WORLDS by Joe Haldeman

WORLDS

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KIRKUS REVIEW

A Novel of the Near Future"" and the first of a projected trilogy--which means that Haldeman (The Forever War, All My Sins Remembered) has decided to go in for socio-political doomsday scenarios in a big way. . . with mostly sluggish, preachy results. Orbiting the Earth of 2084 are the ""Worlds,"" inhabited asteroids, most prominent of which is the utopian New New York, home of female protagonist O'Hara. Fresh from a torrid love affair, O'Hara travels to Earth for postgraduate study as interplanetary tensions rise: yes, it's the progressive Worlds vs. a reactionary USA controlled by Lobbies (just what they sound like). And, while exploring old New York (rapes, mass murders, and smog) and then taking a world tour with FBI tough-guy Jeff, O'Hara herself becomes a pawn in the conflict: she declines to join a sinister underground army; she's kidnapped by the Lobbies in a blackmail attempt against the Worlds Jeff rescues O'Hara, of course--but the warfare escalates: the Worlds black out Earth by cutting off solar energy, the underground army nukes Washington, WW III occurs. . . and O'Hara returns to New New York, now bulging with refugees. No real surprises, then, as Haldeman fills out familiar future-holocaust speculation with a cardboard cast of thousands, tedious chitchat, and predictable political postures. Disappointing work from a writer whose great storytelling gifts are seriously undermined by his flatfootedly didactic tendencies.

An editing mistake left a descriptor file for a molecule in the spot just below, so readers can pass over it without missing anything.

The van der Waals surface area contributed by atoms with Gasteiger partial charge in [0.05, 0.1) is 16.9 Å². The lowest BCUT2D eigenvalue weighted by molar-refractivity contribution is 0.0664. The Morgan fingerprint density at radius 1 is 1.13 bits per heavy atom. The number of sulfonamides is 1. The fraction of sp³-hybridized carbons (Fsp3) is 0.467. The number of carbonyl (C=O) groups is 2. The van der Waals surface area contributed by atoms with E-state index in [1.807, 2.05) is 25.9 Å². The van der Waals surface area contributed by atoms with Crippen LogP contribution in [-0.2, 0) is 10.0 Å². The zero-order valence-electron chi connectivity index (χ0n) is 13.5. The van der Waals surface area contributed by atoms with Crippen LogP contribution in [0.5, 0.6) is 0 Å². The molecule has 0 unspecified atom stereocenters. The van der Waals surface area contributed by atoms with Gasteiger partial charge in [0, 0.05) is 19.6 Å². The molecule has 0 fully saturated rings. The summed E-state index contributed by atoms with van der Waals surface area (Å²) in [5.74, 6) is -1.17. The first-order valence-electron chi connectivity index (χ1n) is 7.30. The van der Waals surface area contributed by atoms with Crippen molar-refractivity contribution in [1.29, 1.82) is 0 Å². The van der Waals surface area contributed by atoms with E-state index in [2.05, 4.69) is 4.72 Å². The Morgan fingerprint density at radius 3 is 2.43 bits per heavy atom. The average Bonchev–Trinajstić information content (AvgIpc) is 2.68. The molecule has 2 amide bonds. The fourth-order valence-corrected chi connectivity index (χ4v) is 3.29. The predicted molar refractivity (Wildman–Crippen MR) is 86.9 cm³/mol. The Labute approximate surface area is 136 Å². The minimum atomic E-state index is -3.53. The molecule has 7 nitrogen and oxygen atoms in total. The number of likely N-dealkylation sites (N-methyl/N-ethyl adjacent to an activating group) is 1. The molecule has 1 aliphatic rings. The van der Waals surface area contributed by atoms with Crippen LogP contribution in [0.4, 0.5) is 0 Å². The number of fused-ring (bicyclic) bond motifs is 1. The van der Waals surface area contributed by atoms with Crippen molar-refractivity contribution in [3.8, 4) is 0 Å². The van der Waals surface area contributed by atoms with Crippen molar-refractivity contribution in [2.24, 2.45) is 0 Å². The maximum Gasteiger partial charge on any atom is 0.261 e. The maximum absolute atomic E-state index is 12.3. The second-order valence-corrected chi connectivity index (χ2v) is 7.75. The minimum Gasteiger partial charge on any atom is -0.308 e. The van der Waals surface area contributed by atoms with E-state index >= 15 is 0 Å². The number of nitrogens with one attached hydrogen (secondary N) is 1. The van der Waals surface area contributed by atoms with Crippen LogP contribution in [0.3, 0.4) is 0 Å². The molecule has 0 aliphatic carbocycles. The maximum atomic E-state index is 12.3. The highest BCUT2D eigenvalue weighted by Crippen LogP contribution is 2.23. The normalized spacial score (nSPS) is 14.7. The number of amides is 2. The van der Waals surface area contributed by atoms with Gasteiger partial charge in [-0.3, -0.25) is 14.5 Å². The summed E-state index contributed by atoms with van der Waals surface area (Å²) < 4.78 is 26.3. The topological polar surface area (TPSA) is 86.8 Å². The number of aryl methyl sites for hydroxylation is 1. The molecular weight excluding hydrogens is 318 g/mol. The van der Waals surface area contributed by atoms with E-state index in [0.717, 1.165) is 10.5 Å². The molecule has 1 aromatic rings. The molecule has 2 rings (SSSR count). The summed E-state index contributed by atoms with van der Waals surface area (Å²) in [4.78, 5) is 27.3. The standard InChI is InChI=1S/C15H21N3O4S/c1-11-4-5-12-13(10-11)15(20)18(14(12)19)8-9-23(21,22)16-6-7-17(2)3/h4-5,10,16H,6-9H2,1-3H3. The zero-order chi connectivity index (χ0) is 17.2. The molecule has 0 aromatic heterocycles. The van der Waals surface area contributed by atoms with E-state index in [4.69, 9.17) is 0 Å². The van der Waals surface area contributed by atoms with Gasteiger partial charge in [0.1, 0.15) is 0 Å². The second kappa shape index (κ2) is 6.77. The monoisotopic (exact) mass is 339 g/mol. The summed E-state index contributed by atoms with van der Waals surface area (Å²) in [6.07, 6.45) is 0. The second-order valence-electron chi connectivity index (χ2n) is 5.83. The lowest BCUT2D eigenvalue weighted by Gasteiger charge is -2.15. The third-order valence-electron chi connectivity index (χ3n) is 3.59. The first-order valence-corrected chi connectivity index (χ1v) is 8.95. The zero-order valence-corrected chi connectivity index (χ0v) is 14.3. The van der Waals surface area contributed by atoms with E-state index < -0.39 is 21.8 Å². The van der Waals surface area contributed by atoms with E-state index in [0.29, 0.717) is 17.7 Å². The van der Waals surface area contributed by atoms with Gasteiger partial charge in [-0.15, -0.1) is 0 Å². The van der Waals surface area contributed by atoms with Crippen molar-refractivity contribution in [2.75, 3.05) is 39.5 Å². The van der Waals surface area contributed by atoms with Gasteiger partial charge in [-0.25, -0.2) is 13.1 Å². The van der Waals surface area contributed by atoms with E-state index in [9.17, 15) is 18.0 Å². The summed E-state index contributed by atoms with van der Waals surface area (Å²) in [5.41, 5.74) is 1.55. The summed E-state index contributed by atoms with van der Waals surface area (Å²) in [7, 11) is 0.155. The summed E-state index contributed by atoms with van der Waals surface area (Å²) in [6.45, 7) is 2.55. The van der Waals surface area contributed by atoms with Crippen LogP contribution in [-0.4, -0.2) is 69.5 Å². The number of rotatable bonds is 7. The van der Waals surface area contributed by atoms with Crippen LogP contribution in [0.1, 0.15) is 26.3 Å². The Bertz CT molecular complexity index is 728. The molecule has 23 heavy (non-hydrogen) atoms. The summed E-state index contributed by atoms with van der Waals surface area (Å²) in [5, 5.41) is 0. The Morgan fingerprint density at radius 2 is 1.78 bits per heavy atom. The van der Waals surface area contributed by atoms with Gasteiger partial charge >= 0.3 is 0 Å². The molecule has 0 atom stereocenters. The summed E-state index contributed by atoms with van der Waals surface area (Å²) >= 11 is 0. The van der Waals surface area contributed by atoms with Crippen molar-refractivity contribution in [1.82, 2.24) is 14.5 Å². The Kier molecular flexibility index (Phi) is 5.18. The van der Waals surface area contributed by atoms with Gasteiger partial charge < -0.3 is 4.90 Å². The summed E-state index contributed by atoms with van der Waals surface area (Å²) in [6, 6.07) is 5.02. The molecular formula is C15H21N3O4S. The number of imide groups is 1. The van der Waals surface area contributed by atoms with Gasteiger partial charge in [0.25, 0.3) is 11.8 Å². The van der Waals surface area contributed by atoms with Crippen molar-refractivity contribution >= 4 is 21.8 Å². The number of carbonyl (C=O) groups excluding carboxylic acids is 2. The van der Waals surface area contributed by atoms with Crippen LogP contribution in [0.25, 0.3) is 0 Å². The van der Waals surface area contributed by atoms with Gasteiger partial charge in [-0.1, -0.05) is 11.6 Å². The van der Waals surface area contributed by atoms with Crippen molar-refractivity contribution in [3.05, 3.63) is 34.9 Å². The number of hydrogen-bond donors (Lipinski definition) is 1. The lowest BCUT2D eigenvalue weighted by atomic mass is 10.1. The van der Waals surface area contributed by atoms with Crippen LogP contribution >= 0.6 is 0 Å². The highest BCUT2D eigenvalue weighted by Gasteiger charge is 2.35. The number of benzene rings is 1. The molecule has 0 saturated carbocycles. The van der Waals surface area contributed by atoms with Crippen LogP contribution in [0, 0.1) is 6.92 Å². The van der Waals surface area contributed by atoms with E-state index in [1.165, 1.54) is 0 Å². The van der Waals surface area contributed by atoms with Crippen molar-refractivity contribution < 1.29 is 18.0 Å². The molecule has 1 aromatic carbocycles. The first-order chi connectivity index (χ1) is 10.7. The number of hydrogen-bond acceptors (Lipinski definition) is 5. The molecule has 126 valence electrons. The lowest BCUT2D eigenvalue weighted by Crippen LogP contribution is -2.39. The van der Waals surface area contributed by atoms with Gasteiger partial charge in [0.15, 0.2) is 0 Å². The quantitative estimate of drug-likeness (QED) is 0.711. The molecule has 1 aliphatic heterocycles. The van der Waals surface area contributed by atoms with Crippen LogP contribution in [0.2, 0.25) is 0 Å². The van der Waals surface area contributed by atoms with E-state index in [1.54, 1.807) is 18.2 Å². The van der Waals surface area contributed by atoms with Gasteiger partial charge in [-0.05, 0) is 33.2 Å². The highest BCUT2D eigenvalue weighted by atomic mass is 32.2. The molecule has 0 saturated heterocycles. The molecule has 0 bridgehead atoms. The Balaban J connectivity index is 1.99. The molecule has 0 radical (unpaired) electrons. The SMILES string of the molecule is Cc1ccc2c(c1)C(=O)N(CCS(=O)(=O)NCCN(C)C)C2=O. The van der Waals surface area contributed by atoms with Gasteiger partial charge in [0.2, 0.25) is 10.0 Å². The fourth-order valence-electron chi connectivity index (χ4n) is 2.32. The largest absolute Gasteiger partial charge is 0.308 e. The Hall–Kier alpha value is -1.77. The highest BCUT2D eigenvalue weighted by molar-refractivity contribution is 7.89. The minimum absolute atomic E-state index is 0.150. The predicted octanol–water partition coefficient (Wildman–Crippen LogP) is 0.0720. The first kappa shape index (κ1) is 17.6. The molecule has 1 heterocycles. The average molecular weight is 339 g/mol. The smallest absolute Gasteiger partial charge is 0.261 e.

Pub Date: March 1st, 1981
Publisher: Viking